Earl Woods Scholar Mentor Shares Four Tips to Support Students during COVID-19
It was March 11th when my family and I were sitting in the Orlando airport waiting to catch a flight back home from Disney World where we had just spent the past five days for spring break. When we left home on March 5 there were 159 cases of COVID-19 in the U.S. I watched during the week as it spiked to 1,110 cases. It was at that moment when the anxiety over the pandemic set in.
Once we got home and found out school was converting to homeschooling that’s when everything changed. Our normal workday turned upside down and our son, who thrives on a schedule and structure, was rebelling. It created tension, anxiety and second-guessing.
As my world was changing it made me think about everyone else I know and what they were going through– in particular my Earl Woods Scholar mentee, Douglass Torres, was top of mind.
Doug and I have a great relationship. We are both musicians, love for great food and have strong family bonds. I had spoken to him at the beginning of March and he was going to be finishing his finals at the University of California, Santa Barbara where he is a 2nd-year student. Then he would be heading home for a break before starting a new quarter at the end of the month.
I had been texting him prior to see if they were canceling any of his classes yet due to COVID-19. Towards the latter part of March, both Doug and I found out what the “new normal” was going to be like. Doug usually has a pretty relaxed personality. I knew if I was getting hypersensitive to my environment, especially when I went to the gas station or grocery shopping, he had to be feeling something similar.
At this point, I thought it necessary to become more friend, less mentor and set some guidelines for myself with our relationship.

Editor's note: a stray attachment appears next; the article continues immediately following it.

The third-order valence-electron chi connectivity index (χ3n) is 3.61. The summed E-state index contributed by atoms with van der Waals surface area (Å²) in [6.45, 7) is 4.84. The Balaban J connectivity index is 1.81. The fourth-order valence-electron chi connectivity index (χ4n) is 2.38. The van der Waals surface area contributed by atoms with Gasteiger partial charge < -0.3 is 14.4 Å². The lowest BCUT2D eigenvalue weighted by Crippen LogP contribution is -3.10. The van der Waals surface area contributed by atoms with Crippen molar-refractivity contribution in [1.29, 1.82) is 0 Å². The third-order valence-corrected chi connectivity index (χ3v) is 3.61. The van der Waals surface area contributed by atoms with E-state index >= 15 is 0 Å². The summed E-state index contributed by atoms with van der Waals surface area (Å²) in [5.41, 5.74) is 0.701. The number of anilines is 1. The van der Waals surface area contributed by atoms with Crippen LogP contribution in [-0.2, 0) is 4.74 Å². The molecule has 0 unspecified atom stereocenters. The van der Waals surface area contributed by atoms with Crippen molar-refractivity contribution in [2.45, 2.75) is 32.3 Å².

- Reach out through text and calls more frequently during the pandemic. I’m not sure we can over-communicate during this period. Let your mentee know you are thinking about them and ask how they are navigating through these different times.
- Try to make calls less structured than normal and more about how they are balancing online studies, home life and what the challenges are. More importantly, talk about some “FUN” things they are doing with their family.
- Anxiety can be something they are feeling but not really know it or understand it. I think it’s important to let them know us mentors are experiencing this too and it’s normal. It’s normal to have feelings of worry or fear when you go to the grocery store and people are wearing a mask and gloves. It’s also normal when you are social distancing and you’re wondering if your standing six feet apart or not.
- Once we get through this, reflect with your mentee on what this time was like and how you mutually made it through successfully. We are stronger than we think and this will give us more confidence in the long run.
Doug is self-motivated and loves life. If he’s not working hard at school as an Environmental Studies and Music Studies double major, he’s traveling from city to city in California performing gigs with his mariachi band. I’m confident that we will both get through this. I want us both to look back on this terrible pandemic and remember how we were able to adapt, feel compassion and see how the choices we made were to keep us safe and healthy.
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